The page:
By KATE DANIEL
Cheryn Weiser-Roosen-Runge wrapped the soft red, white and blue quilt around the shoulders of her 7-year-old grandson, Weston Klamm, and planted an affectionate kiss on his cheek.
More than a source of warmth and comfort, the quilt enveloped Klamm in the love sewn by each of the quilters who crafted it.
Klamm and Weiser-Roosen-Runge are the grandson and wife of veteran Kord Roosen-Runge, who served in the Army infantry in Berlin from 1961-1964. He was one of three veterans to receive a quilt in his honor as a part of this year’s Veterans Day services on Whidbey.
Roosen-Runge himself is incapacitated with cancer and was unable to attend the quilt-giving at the American Legion Hall in Bayview. His wife and grandson received the quilt on his behalf.
Weiser-Roosen-Runge said she had told her husband of the upcoming ceremony to honor him and other veterans the night prior.
“He was very moved,” she said.
To express his gratitude, Roosen-Runge penned a letter addressing both the Veterans Resource Center, as well as the quilters.
“The notion of a quilt that will keep me warm is a special surprise,” he wrote. “I’m looking forward to connecting with all of you, love Kord.”
“My grandma made quilt after quilt after quilt,” said Weiser-Roosen-Runge, “I appreciate every loving piece of it put together and all the loving hands that contributed.”
The makers of this and the two other quilts presented to Whidbey veterans Nov. 11 were a collective of dedicated volunteers, consisting of both seasoned quilters and members of groups such as Applique on Whidbey and Quilters on the Rock, as well as novices, several of whom took up the craft specifically to show their gratitude by taking part in the project.
What began as a handful of women gathered at the fairgrounds in 2013 sewing quilts for veterans expanded to become a larger event, the Veteran Quilt Sew-a-thon at the 2014 Whidbey Island Fair.
Men, women and children of all ages took part in the sew-a-thon, with more adept quilters assisting eager beginners.
The quilts produced during the event were donated to veterans admitted at Madigan Army Hospital near McChord Air Force Base.
After garnering a significant amount of interest at the sew-a-thon, group facilitator Anita M. Smith began a monthly gathering at Deer Lagoon Grange.
An average of about 20 volunteers — some of whom are veterans themselves — have attended each month to contribute to the making of the three completed quilts distributed Nov. 11. About seven more are nearly finished, and will also be donated to veterans upon completion.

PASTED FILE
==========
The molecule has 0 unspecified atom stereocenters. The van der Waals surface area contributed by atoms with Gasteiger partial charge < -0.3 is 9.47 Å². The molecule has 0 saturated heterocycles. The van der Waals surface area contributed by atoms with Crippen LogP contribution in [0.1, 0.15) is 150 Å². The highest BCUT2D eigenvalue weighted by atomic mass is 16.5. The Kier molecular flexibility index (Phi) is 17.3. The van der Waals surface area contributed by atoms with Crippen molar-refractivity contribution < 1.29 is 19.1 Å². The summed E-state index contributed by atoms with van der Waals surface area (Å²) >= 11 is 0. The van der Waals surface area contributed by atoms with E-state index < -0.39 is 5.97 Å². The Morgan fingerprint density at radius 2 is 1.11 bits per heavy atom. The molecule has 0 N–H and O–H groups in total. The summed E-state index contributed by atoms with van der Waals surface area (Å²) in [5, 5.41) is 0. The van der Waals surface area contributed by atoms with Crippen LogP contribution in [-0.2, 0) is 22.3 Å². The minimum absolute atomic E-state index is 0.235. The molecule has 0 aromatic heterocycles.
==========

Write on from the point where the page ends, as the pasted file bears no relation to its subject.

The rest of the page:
“Many people touched this quilt; many put love into it,” Smith said of the quilt presented to Weiser-Roosen-Runge and Klamm, noting the diverse group of volunteers who contributed to its making.
The group’s youngest regular volunteer is Ellie Brockenbrough, who travels each month with her mother Ann Brockenbrough from Seattle in order to take part in the effort.
Each quilt was tagged with a note which reads, “This quilt was made by many quilters who gave fabric, time and love in gratitude for your service.”
The second quilt presented was in memoriam of Wheeler Nichols, who passed away from an unknown neurological condition while serving in the Air Force in 2014. He was 20 years old. Nichols’ parents, Russell and Barbara Nichols, received the quilt on his behalf.
Russell Nichols is also a veteran, having served in the Korean War.
“Wheeler Nichols loved the Air Force,” his father said tearily, adding that he and his wife are greatly appreciative of the gesture, having only recently moved to Whidbey.
Wheeler was the Nichols’ only child, adopted from Peru. After graduating from Air Force technical school, Nichols was shipped to the 56th Fighter Wing at Luke Air Force Base where he was attached to the dental squadron. He aspired to one day become an oral surgeon.
“He was a great California American kid for all those years, and then we lost him,” Nichols said. “We really appreciate so much that you have recognized our son.”
The third recipient, Terri Desrosiers, is a veteran who served in the Army from 1975 to 1982. Smith and a few fellow quilters joined friends of Desrosiers’s at her workplace, the Langley Good Cheer thrift store, to present her with the quilt.
Desrosiers, too, expressed a great deal of gratitude to the group.
Though each quilt was one of a kind, made of a medley of donations of materials and time, all were also clearly representative of their patriotic purpose crafted in red, white and blue and bearing images such as eagles or flags.
Desrosiers’s included the image of a ship which was of personal significance to one of the quilters, with the sentiment that she may take it with her on future adventures.
For more information on the monthly quilting group, email Smith at firstname.lastname@example.org.